by William Gill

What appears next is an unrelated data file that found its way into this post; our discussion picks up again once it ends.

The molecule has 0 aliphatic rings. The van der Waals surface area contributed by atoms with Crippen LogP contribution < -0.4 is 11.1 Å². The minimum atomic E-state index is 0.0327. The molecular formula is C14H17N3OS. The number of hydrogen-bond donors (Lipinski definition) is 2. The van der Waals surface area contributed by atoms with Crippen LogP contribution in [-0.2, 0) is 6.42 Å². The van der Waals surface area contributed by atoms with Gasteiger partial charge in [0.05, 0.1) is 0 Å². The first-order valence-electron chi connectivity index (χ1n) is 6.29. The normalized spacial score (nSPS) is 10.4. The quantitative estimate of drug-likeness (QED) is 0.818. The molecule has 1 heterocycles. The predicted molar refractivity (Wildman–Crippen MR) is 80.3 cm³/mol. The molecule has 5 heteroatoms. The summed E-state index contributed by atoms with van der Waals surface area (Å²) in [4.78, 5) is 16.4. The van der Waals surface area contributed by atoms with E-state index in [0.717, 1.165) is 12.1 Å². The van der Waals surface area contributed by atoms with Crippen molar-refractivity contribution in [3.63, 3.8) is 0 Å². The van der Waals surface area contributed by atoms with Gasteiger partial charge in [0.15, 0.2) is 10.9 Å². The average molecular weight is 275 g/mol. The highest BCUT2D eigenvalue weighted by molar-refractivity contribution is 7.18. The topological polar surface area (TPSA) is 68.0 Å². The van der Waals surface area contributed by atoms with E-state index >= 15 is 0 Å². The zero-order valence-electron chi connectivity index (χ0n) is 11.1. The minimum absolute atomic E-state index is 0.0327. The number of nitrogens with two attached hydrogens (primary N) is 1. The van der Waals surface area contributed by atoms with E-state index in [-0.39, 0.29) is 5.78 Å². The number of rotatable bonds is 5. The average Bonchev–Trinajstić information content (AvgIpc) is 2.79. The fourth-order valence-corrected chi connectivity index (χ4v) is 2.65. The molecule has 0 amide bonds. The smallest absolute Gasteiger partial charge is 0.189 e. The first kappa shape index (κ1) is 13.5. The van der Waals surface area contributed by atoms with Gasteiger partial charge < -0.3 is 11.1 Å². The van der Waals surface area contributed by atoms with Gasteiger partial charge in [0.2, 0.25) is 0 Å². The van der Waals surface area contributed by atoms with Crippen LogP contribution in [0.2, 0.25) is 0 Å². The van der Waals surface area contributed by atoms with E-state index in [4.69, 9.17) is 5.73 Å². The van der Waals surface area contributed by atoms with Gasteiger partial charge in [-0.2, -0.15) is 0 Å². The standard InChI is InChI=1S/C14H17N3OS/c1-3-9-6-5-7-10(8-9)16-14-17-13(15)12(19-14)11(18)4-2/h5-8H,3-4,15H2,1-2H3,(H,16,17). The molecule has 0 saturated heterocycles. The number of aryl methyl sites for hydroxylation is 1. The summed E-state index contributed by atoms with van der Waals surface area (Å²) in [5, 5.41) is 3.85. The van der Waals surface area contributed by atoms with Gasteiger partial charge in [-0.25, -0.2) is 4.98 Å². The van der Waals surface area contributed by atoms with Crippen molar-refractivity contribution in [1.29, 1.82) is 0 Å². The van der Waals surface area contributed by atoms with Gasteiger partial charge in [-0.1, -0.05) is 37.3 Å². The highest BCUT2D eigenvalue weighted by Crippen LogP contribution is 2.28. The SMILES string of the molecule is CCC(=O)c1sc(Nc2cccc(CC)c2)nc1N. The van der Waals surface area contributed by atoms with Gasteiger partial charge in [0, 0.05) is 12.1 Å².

The first thing most scholars note about the Third Amendment to the Federal Constitution, which limits the government’s authority to require citizens to quarter soldiers in their homes, is its relative obscurity. In contrast to the surrounding provisions of the Bill of Rights—superstars like the First, Second, Fourth, and Fifth Amendments—the Third Amendment has been directly applied in a serious fashion in only one judicial decision, and its role in Supreme Court jurisprudence has been limited to illustrating the importance of concepts such as the right to privacy and the separation of military and civilian affairs. Depending on whom you ask, the infrequent application of the Third Amendment may be attributed either to its unequalled effectiveness in achieving its purpose or to its obsolescence in the face of changes in technology and military operations.


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